M. G. Tarquini said...

I'm at a loss. I haven't one funny thing to say at the moment.

*panics*

Sandra Ruttan said...

This is all I can muster for the moment:

a brown out is when the power goes to about half output. The lights dim, stuff goes wonky. You've seen it in thriller movies no doubt, when the record player or tape deck suddenly starts playing really selooowow.

In my office, in the overhead light, one bulb goes out, the other dims slightly. That's how I know it's a brown out.

Which is the colour of those unwashed boogers now. C, couldn't you have told me it was okay to wash them off a few days ago?

Trace said...

Big *HUGZ* to you, Sandra.

jason evans said...

One thing I don't abide is a user personality. Just showing up looking for someone after so many years? Not cool. Not cool at all.

Stuart MacBride said...

"even if I don't feel completely myself."

Quite right too, you shouldn't feel yourself that much, you'll go blind.

What? Oh come on, I can't be the only one thiking that... Oh... I'll get my coat.

Sandra Ruttan said...

Now Stuart, if I'd said, "even if I don't feel myself completely" you'd have a leg to stand on.

But you know, between my blog and Trace's from a few days ago, we seem to have your extra-curricular, so-called private hobbies pegged.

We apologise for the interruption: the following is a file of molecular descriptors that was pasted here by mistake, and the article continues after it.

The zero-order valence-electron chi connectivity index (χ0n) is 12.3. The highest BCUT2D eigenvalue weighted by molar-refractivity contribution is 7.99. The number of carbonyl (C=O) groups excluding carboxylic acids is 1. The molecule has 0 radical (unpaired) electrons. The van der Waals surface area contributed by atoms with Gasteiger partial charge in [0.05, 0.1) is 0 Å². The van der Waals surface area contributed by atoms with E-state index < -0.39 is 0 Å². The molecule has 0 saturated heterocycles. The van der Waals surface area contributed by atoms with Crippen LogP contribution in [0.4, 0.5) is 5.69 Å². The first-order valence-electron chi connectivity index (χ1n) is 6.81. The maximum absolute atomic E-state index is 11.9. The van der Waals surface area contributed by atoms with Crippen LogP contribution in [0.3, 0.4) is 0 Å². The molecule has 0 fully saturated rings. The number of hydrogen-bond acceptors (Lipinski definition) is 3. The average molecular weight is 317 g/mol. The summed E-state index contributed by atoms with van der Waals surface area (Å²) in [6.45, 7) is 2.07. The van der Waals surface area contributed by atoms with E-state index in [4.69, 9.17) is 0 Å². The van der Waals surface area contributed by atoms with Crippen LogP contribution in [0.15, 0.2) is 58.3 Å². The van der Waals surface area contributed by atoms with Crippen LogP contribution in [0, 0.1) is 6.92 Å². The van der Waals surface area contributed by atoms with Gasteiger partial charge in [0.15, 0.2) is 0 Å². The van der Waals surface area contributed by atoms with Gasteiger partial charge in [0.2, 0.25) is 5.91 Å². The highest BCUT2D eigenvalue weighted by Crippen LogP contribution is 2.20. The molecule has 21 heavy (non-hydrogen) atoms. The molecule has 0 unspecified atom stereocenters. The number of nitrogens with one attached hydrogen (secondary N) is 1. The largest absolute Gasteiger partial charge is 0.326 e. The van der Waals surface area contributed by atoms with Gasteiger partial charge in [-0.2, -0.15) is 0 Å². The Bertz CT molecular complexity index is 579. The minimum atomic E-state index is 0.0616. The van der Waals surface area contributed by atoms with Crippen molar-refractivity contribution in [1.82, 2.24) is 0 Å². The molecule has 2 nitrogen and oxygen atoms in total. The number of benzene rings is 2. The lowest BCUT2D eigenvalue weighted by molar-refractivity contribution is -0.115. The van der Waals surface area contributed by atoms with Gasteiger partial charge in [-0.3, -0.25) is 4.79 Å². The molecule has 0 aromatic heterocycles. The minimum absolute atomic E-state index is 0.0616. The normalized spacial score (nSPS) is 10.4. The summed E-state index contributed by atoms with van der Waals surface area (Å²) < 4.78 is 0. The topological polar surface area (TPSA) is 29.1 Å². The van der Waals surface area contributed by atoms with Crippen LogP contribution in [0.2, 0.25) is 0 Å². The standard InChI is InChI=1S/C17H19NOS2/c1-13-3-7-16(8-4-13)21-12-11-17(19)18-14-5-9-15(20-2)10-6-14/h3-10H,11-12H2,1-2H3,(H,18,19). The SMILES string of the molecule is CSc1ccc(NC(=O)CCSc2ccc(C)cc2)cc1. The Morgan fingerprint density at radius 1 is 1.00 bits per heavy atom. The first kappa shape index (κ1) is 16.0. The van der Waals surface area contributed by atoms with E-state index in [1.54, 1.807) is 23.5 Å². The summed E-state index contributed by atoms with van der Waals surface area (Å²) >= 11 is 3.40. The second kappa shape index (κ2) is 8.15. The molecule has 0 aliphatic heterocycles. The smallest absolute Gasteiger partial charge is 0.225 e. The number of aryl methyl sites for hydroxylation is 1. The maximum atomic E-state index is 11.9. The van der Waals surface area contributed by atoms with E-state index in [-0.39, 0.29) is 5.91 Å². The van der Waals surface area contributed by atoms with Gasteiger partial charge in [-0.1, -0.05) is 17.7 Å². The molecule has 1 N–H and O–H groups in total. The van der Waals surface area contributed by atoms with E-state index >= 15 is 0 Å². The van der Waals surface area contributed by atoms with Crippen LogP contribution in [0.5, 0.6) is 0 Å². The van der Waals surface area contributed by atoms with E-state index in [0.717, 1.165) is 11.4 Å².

And Jason, yeah, you're hitting on something that's a real problem for me in all this. My husband keeps asking what this means, where it goes from here. How the fuck should I know?

James Goodman said...

I hope her reappearance doesn't wreak any more havok in your life than just the buildup and worry. With any luck it will pass as swiftly as it appeared.

Stephen Blackmoore said...

Hoo boy.

The only thing you can do is make it up as you go. Though it may not feel like it, you get to be in charge of how this plays out. The only person you have any true responsibility to is yourself. Just remember to protect yourself, and that you have people who care about you.

Now that covers the boogers. What to do about your mom, though, I have no idea.

kat said...

Let nothing steal your joy. Give the crap the finger and remember you're better than your mother, strong enough to fight boogers and much smarter than the utility company.

Sandra Ruttan said...

Strong enough to fight boogers?

Wow, the faith some people have in me! Especially right now, with the boogers and kleenex taking over the bed!

Although my nasal issues are nowhere near as extreme as poor Stuart MacBride's. Poor poor Stuart. I think I'm having sympathetic nose pain!

Dana Y. T. Lin said...

A Brown-Out sounds spooky. I know, I'm a big chicken.

Bernita said...

Sandra, you owe her precisely nothing.
Don't allow emotional blackmail to set off the pattern again.